ummm...attics are at the top aren't they?

Thursday, April 14, 2016

RIP Layne Staley – Alice In Chains – Facelift

Every year I dedicate an entry to Layne Staley who was found dead in early April of 2002. Previous tributes can be found here:

2011 - Layne Staley Tribute
2012 - Mad Season - Above
2013 - Mad Season - Concert Chronology
2014 - Alice In Chains - Jar Of Flies
2015 - Another Brick In The Wall Pt. 2

I saw Alice In Chains with Staley on Lollapalooza in 1993. I always thought I’d get a chance to see them again with Layne but they didn’t tour much after ‘93/’94, save a few dates in 1996. I can still remember hearing the news of his death on the radio and it hitting me hard. And so it is that at this time every year I dedicate a review to his memory and ask that if you can, support his memory at the foundation named in his honor.

say what you want, I like it

This year I’m listening to Alice In Chains’ 1990 debut “Facelift.” Their 1993 album, “Dirt” is included in the book’s list but I would’ve put this one in as well. Every bit as gloomy as it’s more well known follow-up it’s worthy of inclusion on its own. Grunge hadn’t yet entered the popular lexicon but this album is every bit as responsible for the term as any other. Opening with the far too prophetic “We Die Young” Staley’s vocals and harmonies with Jerry Cantrell are quickly evident. Cantrell’s churning guitar riffs and the heavy, sometimes dirge like, rhythm section of Sean Kinney and Michael Starr (RIP) take the music past metal troupes into different sonic territory. There are also plenty of head-banging opportunities here, “Man In The Box,” “Seas Of Sorrow,” and my personal favorite “It Ain’t Like That” (the band can be seen playing it in the movie “Singles”). The band explores slower territory on “I Can’t Remember,” “Confusion,” and “Love, Hate, Love.”  They even touch on Red Hot Chili Peppers-esque funk on “I Know Somethin (Bout You).”  While their best may have been ahead of there is no reason, in my opinion, to skip their scintillating debut. Critics, especially the one in my "Trouser Press Guide To 90's Rock," did not care for the album but it had an instant impact on me. It lays the groundwork for the unique sonics of the band and the stunning vocals of Layne Staley.

Tuesday, April 12, 2016

#469 – Lupe Fiasco – Food & Liquor

sequel? sure why not?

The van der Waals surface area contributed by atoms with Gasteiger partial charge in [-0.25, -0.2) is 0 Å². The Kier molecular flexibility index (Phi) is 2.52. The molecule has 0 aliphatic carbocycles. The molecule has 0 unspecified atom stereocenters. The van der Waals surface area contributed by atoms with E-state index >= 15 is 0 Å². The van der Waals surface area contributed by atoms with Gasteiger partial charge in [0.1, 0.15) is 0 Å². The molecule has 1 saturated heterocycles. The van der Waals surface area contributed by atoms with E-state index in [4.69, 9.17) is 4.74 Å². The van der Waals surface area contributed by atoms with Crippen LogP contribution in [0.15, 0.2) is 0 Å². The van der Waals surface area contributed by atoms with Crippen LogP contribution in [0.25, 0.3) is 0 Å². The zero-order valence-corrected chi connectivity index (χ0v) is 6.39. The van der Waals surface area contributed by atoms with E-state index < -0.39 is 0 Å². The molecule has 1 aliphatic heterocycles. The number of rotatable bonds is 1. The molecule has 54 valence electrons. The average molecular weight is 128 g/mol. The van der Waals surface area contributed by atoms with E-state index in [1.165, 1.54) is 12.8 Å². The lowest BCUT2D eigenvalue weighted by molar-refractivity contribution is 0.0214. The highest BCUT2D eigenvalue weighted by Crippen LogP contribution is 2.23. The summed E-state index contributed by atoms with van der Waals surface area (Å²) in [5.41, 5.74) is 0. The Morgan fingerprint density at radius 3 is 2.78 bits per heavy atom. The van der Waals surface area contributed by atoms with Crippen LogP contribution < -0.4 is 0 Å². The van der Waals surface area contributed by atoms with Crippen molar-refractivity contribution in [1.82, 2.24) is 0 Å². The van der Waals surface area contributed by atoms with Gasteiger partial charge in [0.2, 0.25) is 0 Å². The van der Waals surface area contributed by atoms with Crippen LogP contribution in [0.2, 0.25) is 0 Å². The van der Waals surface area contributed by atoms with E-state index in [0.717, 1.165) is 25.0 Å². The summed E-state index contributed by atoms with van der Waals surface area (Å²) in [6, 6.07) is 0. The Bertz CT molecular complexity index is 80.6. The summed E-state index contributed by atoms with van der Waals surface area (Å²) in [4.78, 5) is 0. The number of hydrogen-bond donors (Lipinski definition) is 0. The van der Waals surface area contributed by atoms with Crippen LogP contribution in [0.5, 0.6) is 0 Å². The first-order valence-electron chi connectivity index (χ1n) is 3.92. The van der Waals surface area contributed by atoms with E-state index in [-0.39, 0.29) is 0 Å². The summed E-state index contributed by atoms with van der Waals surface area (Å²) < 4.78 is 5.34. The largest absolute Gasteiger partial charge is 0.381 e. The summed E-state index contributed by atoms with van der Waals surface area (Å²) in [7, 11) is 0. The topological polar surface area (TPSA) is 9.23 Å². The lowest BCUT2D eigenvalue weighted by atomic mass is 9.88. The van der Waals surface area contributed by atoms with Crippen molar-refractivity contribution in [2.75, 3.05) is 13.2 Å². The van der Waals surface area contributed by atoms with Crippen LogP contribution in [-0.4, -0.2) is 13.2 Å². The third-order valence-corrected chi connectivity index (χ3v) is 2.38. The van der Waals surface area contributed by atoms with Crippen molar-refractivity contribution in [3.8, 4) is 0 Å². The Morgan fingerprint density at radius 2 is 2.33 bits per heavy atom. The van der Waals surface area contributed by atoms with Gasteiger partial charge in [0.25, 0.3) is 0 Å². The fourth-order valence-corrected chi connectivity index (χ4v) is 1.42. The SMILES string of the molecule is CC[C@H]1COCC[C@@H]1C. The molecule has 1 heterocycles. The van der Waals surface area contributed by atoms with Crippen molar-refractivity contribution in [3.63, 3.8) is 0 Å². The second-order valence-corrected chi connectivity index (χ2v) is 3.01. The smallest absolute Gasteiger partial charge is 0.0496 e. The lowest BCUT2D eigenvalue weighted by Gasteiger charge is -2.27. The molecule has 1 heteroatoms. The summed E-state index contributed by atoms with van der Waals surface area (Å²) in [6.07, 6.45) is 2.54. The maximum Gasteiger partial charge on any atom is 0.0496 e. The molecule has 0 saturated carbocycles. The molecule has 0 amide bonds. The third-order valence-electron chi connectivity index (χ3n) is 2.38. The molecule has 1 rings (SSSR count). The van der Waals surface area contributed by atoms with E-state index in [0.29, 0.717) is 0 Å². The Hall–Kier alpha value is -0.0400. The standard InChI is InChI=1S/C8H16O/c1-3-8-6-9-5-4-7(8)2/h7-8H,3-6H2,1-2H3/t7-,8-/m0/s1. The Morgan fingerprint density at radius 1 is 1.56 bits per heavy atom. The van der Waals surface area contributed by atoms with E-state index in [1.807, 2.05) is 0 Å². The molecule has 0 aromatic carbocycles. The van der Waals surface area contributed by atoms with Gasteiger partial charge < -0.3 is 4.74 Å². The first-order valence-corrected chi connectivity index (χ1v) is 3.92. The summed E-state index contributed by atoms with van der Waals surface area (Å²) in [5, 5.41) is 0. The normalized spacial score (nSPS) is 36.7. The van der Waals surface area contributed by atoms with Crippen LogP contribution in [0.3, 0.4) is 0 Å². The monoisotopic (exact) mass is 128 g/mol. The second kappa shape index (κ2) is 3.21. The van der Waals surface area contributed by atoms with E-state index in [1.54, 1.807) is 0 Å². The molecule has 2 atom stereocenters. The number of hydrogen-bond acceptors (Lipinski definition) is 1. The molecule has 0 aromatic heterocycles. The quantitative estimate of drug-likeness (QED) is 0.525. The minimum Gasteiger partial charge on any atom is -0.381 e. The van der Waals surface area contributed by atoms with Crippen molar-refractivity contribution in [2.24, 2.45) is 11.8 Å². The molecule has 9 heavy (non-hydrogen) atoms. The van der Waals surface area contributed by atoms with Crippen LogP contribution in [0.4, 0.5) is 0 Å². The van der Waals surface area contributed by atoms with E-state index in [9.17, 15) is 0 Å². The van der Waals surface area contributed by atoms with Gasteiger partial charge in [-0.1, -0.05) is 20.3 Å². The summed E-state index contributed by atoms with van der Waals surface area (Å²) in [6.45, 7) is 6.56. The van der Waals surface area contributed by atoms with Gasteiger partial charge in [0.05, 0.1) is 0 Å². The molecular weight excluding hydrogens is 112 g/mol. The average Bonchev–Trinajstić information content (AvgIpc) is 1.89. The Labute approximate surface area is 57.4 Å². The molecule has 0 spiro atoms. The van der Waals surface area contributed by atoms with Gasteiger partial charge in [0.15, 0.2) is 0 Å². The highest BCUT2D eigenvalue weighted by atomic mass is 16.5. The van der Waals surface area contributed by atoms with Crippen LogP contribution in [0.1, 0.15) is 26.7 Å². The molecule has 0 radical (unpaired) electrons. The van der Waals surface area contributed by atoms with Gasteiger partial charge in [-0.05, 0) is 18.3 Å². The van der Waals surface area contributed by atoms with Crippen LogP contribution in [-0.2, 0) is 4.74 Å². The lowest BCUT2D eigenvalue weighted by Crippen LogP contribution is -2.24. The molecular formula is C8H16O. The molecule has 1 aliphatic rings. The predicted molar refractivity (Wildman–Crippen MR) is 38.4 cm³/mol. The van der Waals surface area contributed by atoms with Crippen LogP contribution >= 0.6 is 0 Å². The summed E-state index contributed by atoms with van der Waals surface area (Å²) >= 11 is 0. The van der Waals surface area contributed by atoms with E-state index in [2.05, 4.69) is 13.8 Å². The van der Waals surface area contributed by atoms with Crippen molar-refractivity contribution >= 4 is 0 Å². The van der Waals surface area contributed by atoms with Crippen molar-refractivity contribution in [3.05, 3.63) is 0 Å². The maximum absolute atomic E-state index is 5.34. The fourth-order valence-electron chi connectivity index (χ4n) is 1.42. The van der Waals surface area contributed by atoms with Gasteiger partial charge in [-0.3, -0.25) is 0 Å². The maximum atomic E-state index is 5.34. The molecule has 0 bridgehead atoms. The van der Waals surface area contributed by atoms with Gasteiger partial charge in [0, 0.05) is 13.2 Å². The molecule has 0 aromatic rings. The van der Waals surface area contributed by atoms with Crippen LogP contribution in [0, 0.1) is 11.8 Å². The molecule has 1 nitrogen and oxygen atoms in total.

I found this CD at Long In The Tooth Records on one of my first blopping trips there. I don’t know why it is that it seems the first time I shop in a new store they often have a title or titles that I haven’t been able to find elsewhere (I also found The Adverts album on this trip). I paid $5.99 for it after seeing other Lupe Fiasco albums in other places including the sequel to this one cleverly titled “Food & Liquor II.” A friend told me years ago that this album was really popular with his students (he’s a music teacher and reviews many of the albums his students listen to). Despite his positive review I generally tread lightly in regards to most hip-hop albums listed in the book, especially anything after the 90’s. I’m just not as familiar with the material and often times I find the albums a chore to listen to as they’re filled with needless skits and a couple of worthwhile songs mashed into an 80 minute album. Then again your mileage may vary. This album eschews skits but does include an “Intro” and “Outro.” The “Intro” wasn’t bad but the “Outro” is little more than an extended awards speech in which Lupe sends out shout-outs and thank yous for 12 agonizing minutes. If you think some Grateful Dead or Phish tracks go on forever without going anywhere this certainly gives them a run for their money. Outside of that misstep many of the tracks here are catchy and the first line that caught my ear is: “I’m Cornell West-side” in “Just Might Be OK.” He released a video for the song in 2015, nine years after the release, and here I criticized Kayne for taking too long to make albums. The book calls “Kick, Push” “irresistible” and notes it’s “self-help meets skateboarding” and I have to agree, it’s quite a catchy tune. It has a sequel, cleverly titled “Kick, Push II,” but it’s not nearly as catchy as its counterpart despite similar lyrical content. He raps “My temperature is tempura” in “I Gotcha” and I wonder if that means he’s lightly battered and fried? The song closes with something that sounds suspiciously like a melodica. Despite its title “The Instrumental” is not. It was written with Linkin Park’s Mike Shinoda and his touches are instantly recognizable (twinkling keys over a robotic beat in case you didn’t know). “Daydreamin’” features Jill Scott and offers a unique perspective on hip hop troupes. He visits these themes again on “Hurt Me Soul” which was an unexpected treat. “Pressure” features Jay-Z but musically, at least to me, sounds like the opening credits to an 80’s action comedy show like a big city Dukes of Hazzard. While this isn’t something I’m going to have in my heavy rotation or pick up the sequel to I will say it held up better than many of its contemporaries.  However I think it will always i probably teeter on the verge of being cut from future versions of the book’s list.